Clinical Trial of Methylcobalamin

I’m taking another break from vitamin K2 to report on a study that a reader passed on regarding methylcobalamin (1).

There has been very little testing of methylcobalamin and so I normally recommend taking cyanocobalamin because it is a more stable form of vitamin B12 and there are anecdotal reports of people needing large doses of methylcobalamin to achieve results.

A 2011 clinical trial from Korea sheds some light on this issue. The study was done with people who had their stomachs removed (gastrectomy) due to cancer. Patients who have had a gastrectomy can no longer produce intrinsic factor, a molecule required for efficient B12 absorption, and they are typically given B12 injections.

In this trial, patients took 1,500 µg of methylcobalamin each day.

At baseline, their B12 levels were an average of 170 pg/ml and 24 out of 30 had tingling in their hands and feet, the traditional sign of vitamin B12 deficiency. Many had other indicators as well, including elevated homocysteine (an average of 17.5 µg/l). Over the course of the 3 month trial, vitamin B12 levels steadily increased to an average of 810 pg/ml, homocysteine steadily decreased to 11.4 µg/l, 28 patients experienced symptom relief, and 16 patients were free of all symptoms.

A drawback to this trial is that it did not have a placebo group; all the patients knew they were receiving vitamin B12. But these results are, in my opinion, too impressive to be due simply to placebo and based on the homocysteine and symptom improvement, it appears safe to say that 1,500 µg per day of methylcobalamin should be enough for just about anyone.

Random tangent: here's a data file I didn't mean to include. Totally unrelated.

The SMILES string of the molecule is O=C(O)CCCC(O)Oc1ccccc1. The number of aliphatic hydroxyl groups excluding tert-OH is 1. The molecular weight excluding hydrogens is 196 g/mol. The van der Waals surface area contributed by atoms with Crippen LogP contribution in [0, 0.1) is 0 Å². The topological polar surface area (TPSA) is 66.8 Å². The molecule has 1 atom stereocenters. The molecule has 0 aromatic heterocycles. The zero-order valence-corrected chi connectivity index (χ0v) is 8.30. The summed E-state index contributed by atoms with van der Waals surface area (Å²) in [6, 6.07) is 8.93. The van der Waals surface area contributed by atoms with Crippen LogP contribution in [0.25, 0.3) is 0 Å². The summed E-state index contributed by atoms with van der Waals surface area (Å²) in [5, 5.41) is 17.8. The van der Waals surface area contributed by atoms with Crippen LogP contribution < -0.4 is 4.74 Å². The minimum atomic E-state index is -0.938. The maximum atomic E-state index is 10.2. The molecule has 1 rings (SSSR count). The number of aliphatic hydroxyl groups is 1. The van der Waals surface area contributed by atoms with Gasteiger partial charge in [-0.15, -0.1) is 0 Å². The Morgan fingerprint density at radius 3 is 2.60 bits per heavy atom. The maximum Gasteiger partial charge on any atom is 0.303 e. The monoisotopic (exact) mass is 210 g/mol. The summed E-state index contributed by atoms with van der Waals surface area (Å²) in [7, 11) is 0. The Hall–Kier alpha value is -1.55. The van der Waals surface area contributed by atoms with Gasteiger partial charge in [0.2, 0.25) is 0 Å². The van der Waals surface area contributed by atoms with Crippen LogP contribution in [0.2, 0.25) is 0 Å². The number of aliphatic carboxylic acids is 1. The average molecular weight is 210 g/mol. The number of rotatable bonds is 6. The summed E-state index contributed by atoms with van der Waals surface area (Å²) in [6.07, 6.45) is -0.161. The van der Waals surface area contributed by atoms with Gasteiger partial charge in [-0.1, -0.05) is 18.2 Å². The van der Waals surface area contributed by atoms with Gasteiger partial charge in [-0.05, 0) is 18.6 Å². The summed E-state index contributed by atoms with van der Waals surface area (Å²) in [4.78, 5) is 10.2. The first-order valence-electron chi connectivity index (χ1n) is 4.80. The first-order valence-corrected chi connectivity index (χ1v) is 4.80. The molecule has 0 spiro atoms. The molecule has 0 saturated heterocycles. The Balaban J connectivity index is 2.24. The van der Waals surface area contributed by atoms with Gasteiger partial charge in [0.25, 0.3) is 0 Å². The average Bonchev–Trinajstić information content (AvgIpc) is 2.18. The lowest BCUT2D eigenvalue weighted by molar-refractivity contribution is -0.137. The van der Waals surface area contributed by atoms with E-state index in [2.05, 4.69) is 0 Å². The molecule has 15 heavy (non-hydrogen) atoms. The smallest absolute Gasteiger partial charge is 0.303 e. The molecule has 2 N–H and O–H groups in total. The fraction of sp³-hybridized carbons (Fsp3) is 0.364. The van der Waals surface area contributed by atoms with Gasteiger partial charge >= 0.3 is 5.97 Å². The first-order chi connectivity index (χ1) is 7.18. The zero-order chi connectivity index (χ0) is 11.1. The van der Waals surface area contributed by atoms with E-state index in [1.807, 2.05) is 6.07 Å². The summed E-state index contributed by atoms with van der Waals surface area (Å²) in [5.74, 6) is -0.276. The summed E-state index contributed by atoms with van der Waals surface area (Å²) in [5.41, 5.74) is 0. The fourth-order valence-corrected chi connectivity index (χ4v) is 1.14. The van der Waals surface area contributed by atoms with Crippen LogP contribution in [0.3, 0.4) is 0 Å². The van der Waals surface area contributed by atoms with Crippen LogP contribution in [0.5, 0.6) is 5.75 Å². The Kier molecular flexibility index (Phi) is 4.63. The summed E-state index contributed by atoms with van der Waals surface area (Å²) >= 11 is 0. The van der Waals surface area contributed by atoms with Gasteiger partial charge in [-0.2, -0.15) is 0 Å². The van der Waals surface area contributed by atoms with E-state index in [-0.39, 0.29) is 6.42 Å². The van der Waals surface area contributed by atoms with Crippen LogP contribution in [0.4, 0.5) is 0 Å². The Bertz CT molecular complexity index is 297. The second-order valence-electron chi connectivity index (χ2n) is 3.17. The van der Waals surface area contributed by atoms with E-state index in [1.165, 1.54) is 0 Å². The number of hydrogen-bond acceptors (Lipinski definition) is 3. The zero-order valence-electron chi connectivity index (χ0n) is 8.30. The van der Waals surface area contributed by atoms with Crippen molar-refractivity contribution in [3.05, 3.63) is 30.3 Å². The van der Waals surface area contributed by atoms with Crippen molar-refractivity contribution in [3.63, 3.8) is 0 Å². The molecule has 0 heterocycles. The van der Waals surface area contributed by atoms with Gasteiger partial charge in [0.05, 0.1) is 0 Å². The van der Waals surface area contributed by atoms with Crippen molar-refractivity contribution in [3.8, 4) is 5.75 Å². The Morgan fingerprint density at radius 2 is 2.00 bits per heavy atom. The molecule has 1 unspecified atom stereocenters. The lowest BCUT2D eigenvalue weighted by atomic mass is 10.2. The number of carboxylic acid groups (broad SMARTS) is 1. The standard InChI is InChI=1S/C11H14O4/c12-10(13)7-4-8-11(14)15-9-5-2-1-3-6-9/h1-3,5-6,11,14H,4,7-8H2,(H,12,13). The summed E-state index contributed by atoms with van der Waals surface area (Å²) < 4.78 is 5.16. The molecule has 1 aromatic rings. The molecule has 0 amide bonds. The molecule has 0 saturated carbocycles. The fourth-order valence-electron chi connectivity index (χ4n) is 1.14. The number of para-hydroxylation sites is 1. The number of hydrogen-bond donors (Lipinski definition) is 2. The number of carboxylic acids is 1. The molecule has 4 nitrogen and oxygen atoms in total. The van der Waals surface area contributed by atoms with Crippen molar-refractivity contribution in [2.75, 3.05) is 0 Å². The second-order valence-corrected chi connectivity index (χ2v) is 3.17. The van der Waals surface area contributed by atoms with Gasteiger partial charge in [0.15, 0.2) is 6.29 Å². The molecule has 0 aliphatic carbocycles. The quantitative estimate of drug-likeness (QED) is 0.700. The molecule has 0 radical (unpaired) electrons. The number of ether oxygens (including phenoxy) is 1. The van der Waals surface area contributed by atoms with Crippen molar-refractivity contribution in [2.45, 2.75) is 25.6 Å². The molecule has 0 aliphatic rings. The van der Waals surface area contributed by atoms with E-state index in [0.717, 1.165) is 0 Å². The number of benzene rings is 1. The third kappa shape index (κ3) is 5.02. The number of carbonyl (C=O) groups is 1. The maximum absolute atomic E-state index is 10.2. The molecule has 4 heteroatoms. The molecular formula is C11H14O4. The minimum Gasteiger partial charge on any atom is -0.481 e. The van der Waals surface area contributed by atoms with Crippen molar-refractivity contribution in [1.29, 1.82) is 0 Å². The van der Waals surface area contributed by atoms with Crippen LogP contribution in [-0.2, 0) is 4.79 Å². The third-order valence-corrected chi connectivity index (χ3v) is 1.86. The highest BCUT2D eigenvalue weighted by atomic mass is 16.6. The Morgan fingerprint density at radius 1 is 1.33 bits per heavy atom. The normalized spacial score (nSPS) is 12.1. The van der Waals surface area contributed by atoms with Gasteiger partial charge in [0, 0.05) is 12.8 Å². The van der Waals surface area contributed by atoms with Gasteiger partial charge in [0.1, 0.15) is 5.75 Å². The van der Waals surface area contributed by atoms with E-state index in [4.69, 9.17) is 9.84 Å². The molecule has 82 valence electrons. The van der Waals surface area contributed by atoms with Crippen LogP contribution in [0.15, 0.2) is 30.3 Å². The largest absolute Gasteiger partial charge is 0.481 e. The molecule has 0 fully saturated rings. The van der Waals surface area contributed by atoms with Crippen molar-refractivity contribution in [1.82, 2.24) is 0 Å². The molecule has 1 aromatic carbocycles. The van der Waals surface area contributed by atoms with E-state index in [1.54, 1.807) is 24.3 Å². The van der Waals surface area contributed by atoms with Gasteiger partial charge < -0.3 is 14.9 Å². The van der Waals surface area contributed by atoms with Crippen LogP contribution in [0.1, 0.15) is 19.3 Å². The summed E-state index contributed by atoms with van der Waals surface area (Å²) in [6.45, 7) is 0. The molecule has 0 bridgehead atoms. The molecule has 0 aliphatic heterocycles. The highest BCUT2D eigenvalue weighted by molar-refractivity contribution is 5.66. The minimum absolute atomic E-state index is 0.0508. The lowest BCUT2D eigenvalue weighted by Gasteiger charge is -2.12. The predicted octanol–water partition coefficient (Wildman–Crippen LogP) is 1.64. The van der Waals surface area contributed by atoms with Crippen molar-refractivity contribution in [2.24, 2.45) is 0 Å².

I have added a paragraph about this study to the Methylcobalamin & Adenosylcobalamin page at


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1. Kim HI, Hyung WJ, Song KJ, Choi SH, Kim CB, Noh SH. Oral vitamin B12 replacement: an effective treatment for vitamin B12 deficiency after total gastrectomy in gastric cancer patients. Ann Surg Oncol. 2011 Dec;18(13):3711-7. | link

One Response to “Clinical Trial of Methylcobalamin”

  1. Dan Says:

    What is amazing to me is that you can remove 95%+ of someone’s stomach and still achieve physiological levels of B12 in the human body using the oral route. I guess the less efficient downstream site of absorption becomes the major prevailing mechanism, if you give very large oral amounts. I have a semi-vegan patient (not gastrectomized) with documented B12 deficiency which has not responded to sublingual B12 drops. Her naturopath recommended that she start injections but she does not know the dose of what was in those drops. I told her to consider increasing her oral dose to a much higher, prescribed level AND combine these with shots her naturopath recommended (though of course, just doing shots alone should be adequate, but at least this way, she has a back-up route of protection if she misses a shot).

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